The aircraft in the picture is probably unlike anything you’ve ever seen. In fact, it looks like it’s straight out of Star Wars. Its wings are blue, the main body is white, and its been designed to cut down on fuel consumption through a hybrid engine that combines hydrogen and turboelectric power. Yet the most amazing part of all? It’s made entirely of LEGOs.

The second most amazing part of this design, aptly named the “Hydrogen Powered Regional Airliner,” is that it was designed by 13-year-old Claes Sundstrom, who took first place at NASA’s “Future Missions: Imagine and Build” contest earlier last month. Sundstrom’s win earned him a trophy, NASA souvenirs—and bragging rights for life.

So what’s at the heart of the ability to design an aircraft with tiny plastic bricks that in theory could also actually function in the skies? One might say it’s sheer genius, but it’s actually called spatial reasoning. Writer Annie Murphy Paul describes it as “the ability to mentally manipulate shapes and otherwise understand how the three-dimensional world works.” It’s a critical skill for a wide range of occupations—from mathematics and engineering, to design and sculpture. But it’s rarely given the attention many educators and experts believe it deserves—at least not in the traditional classroom environment.

Educators, experts, scientists, etc., have all sorts of ideas on why spatial reasoning skills haven’t received the same curricular attention as math and verbal skills, which we’ll get into in a minute. But one of the more intriguing theories, proposed by Kirk Goldsberry in his article “The Importance of Spatial Thinking Now,” posits that when Harvard University shuttered its Geography Department in the 1940s, many (but not all) universities elected to dissolve their programs as well. The effect, he believes, has been profound.

“We are paying for a prolonged lack of spatial thinking […] There are too few classes that enable learners to improve their spatial reasoning abilities, with maps and visualizations being of course the most central artifacts to such improvements. […] Not enough people know how to make maps or handle spatial data sets.”

Why is this so important now? Because of this: we don’t rely on mere words alone to communicate and disseminate data anymore (we probably never really did), and the phenomena of big data has made its counterpart, data visualization, increasingly critical in helping to “visually decode” an overwhelming amount of information. Charts, infographics, 3-D graphics—even animation shorts—are harnessed more than ever to translate large, chunky, convoluted data into easily digestible, bite-sized bits.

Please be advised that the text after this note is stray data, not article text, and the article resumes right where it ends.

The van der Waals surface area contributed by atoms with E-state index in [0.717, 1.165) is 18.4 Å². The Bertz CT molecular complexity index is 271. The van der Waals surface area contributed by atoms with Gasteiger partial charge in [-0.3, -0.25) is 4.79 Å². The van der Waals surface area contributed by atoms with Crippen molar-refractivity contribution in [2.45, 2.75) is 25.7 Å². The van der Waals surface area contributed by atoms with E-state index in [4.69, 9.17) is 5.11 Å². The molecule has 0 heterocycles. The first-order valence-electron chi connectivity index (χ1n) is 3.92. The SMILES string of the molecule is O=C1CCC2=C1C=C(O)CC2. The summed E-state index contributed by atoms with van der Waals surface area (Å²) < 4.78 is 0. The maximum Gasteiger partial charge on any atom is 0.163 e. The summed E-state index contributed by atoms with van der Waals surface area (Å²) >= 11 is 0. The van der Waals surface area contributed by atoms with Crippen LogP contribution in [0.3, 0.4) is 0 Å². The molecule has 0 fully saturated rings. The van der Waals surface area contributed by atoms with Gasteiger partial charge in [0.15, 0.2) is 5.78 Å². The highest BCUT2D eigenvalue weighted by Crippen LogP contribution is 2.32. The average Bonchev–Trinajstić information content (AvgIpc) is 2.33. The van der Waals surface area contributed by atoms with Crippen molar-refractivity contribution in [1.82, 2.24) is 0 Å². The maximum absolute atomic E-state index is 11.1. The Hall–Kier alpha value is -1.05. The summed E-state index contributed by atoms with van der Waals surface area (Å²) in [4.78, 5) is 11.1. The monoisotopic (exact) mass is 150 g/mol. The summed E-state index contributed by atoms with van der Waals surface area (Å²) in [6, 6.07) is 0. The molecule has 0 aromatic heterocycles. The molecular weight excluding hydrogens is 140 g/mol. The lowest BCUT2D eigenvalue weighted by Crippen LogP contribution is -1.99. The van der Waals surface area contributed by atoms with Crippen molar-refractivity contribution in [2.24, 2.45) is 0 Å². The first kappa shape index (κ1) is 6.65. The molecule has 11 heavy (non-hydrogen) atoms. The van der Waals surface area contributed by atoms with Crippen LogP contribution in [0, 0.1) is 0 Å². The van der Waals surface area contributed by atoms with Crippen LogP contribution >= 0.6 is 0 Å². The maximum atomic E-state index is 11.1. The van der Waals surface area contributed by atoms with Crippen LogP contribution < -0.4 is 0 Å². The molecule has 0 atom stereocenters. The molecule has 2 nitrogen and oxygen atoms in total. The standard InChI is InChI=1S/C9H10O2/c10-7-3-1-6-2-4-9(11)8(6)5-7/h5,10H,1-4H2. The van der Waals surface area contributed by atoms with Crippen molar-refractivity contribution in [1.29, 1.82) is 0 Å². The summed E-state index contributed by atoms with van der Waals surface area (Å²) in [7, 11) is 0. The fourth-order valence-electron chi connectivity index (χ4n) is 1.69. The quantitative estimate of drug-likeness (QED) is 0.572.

You see, our brains really like pictures—and we learn a lot faster when they’re paired with data. Typically, we are likely to remember only about 10% of information three days after we’ve first absorbed it. But that retention rate skyrockets to 65% when you throw a picture (or more) in the mix. This concept is—no surprise—known as the picture superiority effect. Check out a few of former New York Times’ reporter Megan Jaegerman’s infographics, and see if you don’t walk away with new, quickly ingested knowledge on a topic you didn’t know much about before.

But for every great design, there are far more bad ones. So how come schools aren’t stepping up to the plate to help students hone their spatial reasoning skills so they have the ability to not only visualize, but also communicate, data more effectively?

Forbes writer Alex Knapp, opines in his article “Why Schools Don’t Value Spatial Reasoning,” that spatial reasoning is harder to test and teach than the traditional triumvirate of “reading, writing, and ‘rithmetic”. Just consider the Scholastic Aptitude Test (SAT), he says, and what it measures: quantitative and verbal skills. There is no spatial reasoning section. (There is a test, the Differential Aptitude Test, which can measure those skills.) But here’s the thing: it’s possible—just like you might be better at math than reading comprehension—you also might be exceptionally good at spatial reasoning and never know it because you’ve never been tested for it. In fact, it’s sometimes known as the “orphan ability.”

So it makes sense that with data visualization emerging as a critical area of study in its own right, according to Goldsberry, spatial reasoning skills have become more important than ever: “data visualization is an emerging, important discipline, and spatial thinking—geography—is a fundamental skill for good data visualization.” Does this mean that because students aren’t exposed to geography in school (many, anyway), there’s an army of students and graduates walking around with stunted spatial reasoning abilities? Surprisingly and fortunately, the answer is no. Why? Because guess what else helps build those skills? Video games. That’s right. In our next post we’ll talk about newly emerged research, and why writer Annie Murphy Paul has made the declaration that “girls should play video games”. Ah, the virtues of Grand Theft Auto V. Stay tuned.

Global Generation

Picture courtesy of Bill Ward.

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